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Pretrial Diversion - Impact On Recidivism

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The fundamental ambivalence of the goals of diversion was reflected in a number of early evaluations. In addressing the issue of participant recidivism, many programs pointed to a low absolute level of rearrest as a measure of treatment success, seldom recognizing that in the absence of a comparison group this measure did not distinguish the effects of the selection process from actual behavioral change. Many quasi-experimental designs were scarcely more persuasive. Not surprisingly, project evaluators found positive results after comparing participants before and after they were designated as successful, comparing only the successful participant group with all members of an untreated group, or comparing the performance of failures with that of successes. Since each of these designs suffered the obvious bias, it was impossible to determine whether the observed difference was a change attributable to treatment or simply a confirmation that the successful group had been less inclined to criminality in any event.

Even the more comprehensive evaluative efforts were frequently forced to rely on matched group studies in lieu of random assignment procedures as a result of resistance by program personnel to the notion of withholding services from eligible participants. In these designs, defendants who—on paper—appeared to match the characteristics of eligible participants were selected retrospectively from closed case files. Since entrance criteria always required participants to volunteer for the program and to pass more than a paper screening, these matching exercises seldom survived careful scrutiny. In only one study of the Manhattan Court Employment Project, one of the nation's oldest and largest diversion programs, was a satisfactory, retrospective comparison-group selection methodology used. This 1974 reanalysis demonstrated no effect of treatment on recidivism (Zimring). Five years later, in 1979, the same project issued the first definitive experimental study of adult pretrial diversion, which also failed to find any significant effect on recidivism (Baker). Ironically, although resistance to random assignment procedures has typically been founded on legal and ethical objections to the denial of services to eligible groups, the evaluation did not find participants receiving more services or less exposure to the criminal justice system than did members of the control group.

Turning to the literature on the early diversion programs for drug cases, TASC evaluations often repeated the same mistakes observed in evaluations of general deferred prosecution programs. As a result the only firm conclusion that could be drawn is that costs were high and participant impact of any kind, hard to detect.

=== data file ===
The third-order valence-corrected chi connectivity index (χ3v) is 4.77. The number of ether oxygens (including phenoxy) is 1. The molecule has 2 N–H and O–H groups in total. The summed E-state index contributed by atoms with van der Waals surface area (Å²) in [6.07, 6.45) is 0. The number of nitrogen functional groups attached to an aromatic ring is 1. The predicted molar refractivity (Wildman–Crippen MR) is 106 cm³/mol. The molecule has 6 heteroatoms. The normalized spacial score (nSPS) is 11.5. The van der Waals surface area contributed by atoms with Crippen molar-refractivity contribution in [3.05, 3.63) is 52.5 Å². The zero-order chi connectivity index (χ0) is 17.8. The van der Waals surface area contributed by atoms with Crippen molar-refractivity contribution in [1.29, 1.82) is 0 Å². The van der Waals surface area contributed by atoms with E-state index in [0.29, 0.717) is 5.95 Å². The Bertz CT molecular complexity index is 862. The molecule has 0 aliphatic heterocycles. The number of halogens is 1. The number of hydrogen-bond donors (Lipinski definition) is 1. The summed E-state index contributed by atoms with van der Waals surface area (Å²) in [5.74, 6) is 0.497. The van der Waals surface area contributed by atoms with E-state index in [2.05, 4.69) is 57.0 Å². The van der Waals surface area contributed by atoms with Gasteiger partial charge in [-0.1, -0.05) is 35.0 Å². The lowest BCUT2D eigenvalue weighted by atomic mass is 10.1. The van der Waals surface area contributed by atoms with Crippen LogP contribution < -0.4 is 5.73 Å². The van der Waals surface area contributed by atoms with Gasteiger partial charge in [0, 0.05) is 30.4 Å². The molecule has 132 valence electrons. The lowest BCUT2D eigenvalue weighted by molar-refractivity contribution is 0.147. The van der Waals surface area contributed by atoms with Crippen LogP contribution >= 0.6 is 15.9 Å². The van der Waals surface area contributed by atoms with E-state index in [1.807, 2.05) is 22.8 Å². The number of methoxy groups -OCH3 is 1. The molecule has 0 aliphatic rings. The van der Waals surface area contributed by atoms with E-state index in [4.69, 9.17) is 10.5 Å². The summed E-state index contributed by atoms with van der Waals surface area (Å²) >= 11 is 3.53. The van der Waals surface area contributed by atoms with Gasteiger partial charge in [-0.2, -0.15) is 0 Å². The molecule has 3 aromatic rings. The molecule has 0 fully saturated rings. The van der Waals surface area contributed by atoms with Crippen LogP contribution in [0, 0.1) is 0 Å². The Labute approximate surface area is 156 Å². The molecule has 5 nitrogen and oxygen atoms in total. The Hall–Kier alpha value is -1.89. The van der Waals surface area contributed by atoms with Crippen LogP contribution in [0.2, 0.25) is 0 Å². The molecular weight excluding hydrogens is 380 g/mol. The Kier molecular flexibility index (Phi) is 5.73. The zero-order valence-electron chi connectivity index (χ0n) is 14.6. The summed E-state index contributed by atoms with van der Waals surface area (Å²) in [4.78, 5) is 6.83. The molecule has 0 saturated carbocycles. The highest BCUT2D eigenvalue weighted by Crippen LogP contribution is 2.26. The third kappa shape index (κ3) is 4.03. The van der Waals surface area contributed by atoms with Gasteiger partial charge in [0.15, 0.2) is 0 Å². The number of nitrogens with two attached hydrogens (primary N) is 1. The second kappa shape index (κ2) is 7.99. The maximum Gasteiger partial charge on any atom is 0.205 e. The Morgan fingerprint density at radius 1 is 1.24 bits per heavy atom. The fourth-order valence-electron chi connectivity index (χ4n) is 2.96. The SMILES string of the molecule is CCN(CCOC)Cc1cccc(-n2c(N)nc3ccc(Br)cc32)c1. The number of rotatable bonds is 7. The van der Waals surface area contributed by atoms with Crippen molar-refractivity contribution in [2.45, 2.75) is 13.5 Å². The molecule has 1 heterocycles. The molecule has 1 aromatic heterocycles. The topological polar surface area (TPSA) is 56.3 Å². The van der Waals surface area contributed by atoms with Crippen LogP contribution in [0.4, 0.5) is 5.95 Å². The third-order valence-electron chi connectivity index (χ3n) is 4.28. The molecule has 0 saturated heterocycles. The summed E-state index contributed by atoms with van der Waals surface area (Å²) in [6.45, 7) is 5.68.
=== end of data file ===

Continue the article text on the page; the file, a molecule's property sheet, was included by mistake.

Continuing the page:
The drug court successors to TASC (many of which annexed TASC programs) have generated a substantial evaluation literature. A report issued by the U.S. General Accounting Office (GAO) in July 1997 reviewed the results of twenty evaluations of sixteen drug courts and concluded that while positive outcomes were reported, they were typically based on quasi-experimental designs that did not permit any definitive conclusions about impacts on recidivism or drug use. For example, many authors persisted in making invalid comparisons between program graduates and drop-outs, believing that these comparisons demonstrated a positive program effect (Brown). Subsequent reviews in 1998 and 1999 by Belenko were considerably more optimistic than the GAO report, although the author acknowledged the limitations of the available data. In his 1999 review of twelve evaluations that measured post-program recidivism of participants and a comparison sample, he found lower rates of recidivism in seven studies, comparable rates in three, and mixed results in two (Belenko, 1999).

Truitt and Rhodes (2000) examined seven of the most robust evaluations and concluded that even among the best available studies, outcomes ranged widely with four programs finding an impact on recidivism and three (including two based on true experimental designs) showing comparable rates of recidivism. A critical review of those showing positive effects suggested the results were confounded by selection bias that may have caused lower risks to enter drug court. Attempting to correct for that bias in a study of programs in Escambia County, Florida, and Jackson County, Missouri, Truitt and Rhodes found a strong treatment effect in Escambia County when recidivism is defined as an arrest for a felony but no demonstrable effect when both felonies and misdemeanors were considered. In Jackson County, the authors found a sizable treatment effect even when regarding felony and misdemeanor arrests as a single outcome measure.

In the end, however, the best that can be said is that while participants are under the supervision of a drug court (and subject to random drug testing and judicial oversight of their progress in treatment) recidivism appears to be held in check. Thereafter, the results are mixed with the most rigorous evaluations finding no effect on recidivism.

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about 2 years ago